Babies, Strollers, Dogs and The Childless

by Borderstan.com May 23, 2010 at 10:21 pm 2,443 20 Comments

Luis Gomez Photos Logan Circle

1400 block of P Street NW: Mom, baby and stroller. (Luis Gomez Photos)

The May 16 article in The Washington Post, “New baby boom fosters culture clash: Parents vs. public spaces,” was a reminder of another change in the neighborhood over the past decade: more small children. (Be sure to skim the comments to the article; there are 479 and comments are closed.)

Where Dupont-Logan-U Street is concerned, I think it is more accurate to say that we now have more upper middle class parents and children in the area. There have always been children in the Logan Circle and U Street areas, but until recently they were primarily minority and poor. Now they are being joined by more moneyed families of all races–and their more expensive accessories.

The Post article offers an accurate (in my opinion) glimpse of the tension that I know exists in urban neighborhoods that are suddenly being repopulated with young parents and their young children. Of course, many of the young parents simply decided to stay after the baby arrived instead of decamping for outer DC neighborhoods or the suburbs.

As noted in the article, tensions arise around young children in restaurants… young children in dog parks… young children on Metro and buses… and those large, expensive strollers. In fact, I counted the word stroller a total of 12 times in the Post article. The strollers (have I seen them with coffee holders?) seem to be a flash point for people who are less than enthralled with either (1) babies in their midst and/or (2) the parents pushing them. As for navigating them, we sometimes see parents pushing strollers in the 15th Street bike lane–a use for which I am sympathetic.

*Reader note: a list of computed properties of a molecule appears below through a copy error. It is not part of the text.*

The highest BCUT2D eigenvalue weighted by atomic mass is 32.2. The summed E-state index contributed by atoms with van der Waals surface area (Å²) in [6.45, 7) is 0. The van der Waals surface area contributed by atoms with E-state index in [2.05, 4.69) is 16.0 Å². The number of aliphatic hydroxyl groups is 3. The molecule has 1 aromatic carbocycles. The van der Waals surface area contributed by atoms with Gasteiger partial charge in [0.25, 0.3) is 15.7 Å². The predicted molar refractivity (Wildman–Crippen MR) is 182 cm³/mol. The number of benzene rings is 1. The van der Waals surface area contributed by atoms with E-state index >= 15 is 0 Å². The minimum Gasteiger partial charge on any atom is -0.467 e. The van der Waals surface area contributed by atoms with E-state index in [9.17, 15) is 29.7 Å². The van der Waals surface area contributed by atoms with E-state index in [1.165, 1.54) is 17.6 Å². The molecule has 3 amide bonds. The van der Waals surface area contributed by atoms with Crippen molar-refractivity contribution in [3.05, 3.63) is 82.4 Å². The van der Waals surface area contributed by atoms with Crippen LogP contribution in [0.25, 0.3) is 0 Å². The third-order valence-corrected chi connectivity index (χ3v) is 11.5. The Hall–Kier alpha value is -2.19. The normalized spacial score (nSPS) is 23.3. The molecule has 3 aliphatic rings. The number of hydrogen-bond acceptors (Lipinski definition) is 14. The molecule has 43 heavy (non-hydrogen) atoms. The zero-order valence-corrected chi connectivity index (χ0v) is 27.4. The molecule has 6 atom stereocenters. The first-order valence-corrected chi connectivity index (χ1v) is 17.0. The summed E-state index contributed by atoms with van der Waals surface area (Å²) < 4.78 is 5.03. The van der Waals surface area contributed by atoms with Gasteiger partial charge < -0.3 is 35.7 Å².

When it comes to dogs versus children, that is another angle of the story. The Borderstan area is rich in pets, both dogs and cats. We boast two dog parks, one on 17th Street and another on 11th Street NW. For many singles and childless couples, their pets are substitute children (not a good idea, just ask any dog trainer). Moreover, I have on numerous occasions railed about parents who bring tiny children into dog parks and instruct them to “play with the doggies.” If you do not understand why this is a horribly dangerous idea, then you probably lack the judgement to own a dog or be entrusted with a small child. If you are a regular reader, you already know that we are a one-dog, no-child household.

I hear both sides of the story–young parents who desperately want to stay in the city and the exasperated childless neighbors and friends who have grown accustomed to living in an all-adult world. I believe that some of the tension is simply due to the reality of smaller families in the United States today, and the creation of inner city areas where singles and childless couples predominate. People have grown accustomed to living in neighborhoods where they do not regularly interact with parents and small children. Now, though, inner city neighborhoods in some cities (New York, Chicago, Washington, for example) have become desirable places for young parents–provided they can afford the hefty real estate price tags.

I admit that the occasional aggressive stroller driver exasperates me and that small children allowed to go “free range” in restaurants make me jittery. However, I dislike it much more when friends move from our downtown neighborhood after babies arrive or reach a certain age. Finally, do we really want a Borderstan neighborhood free of small children anymore than we would want a community without old people?

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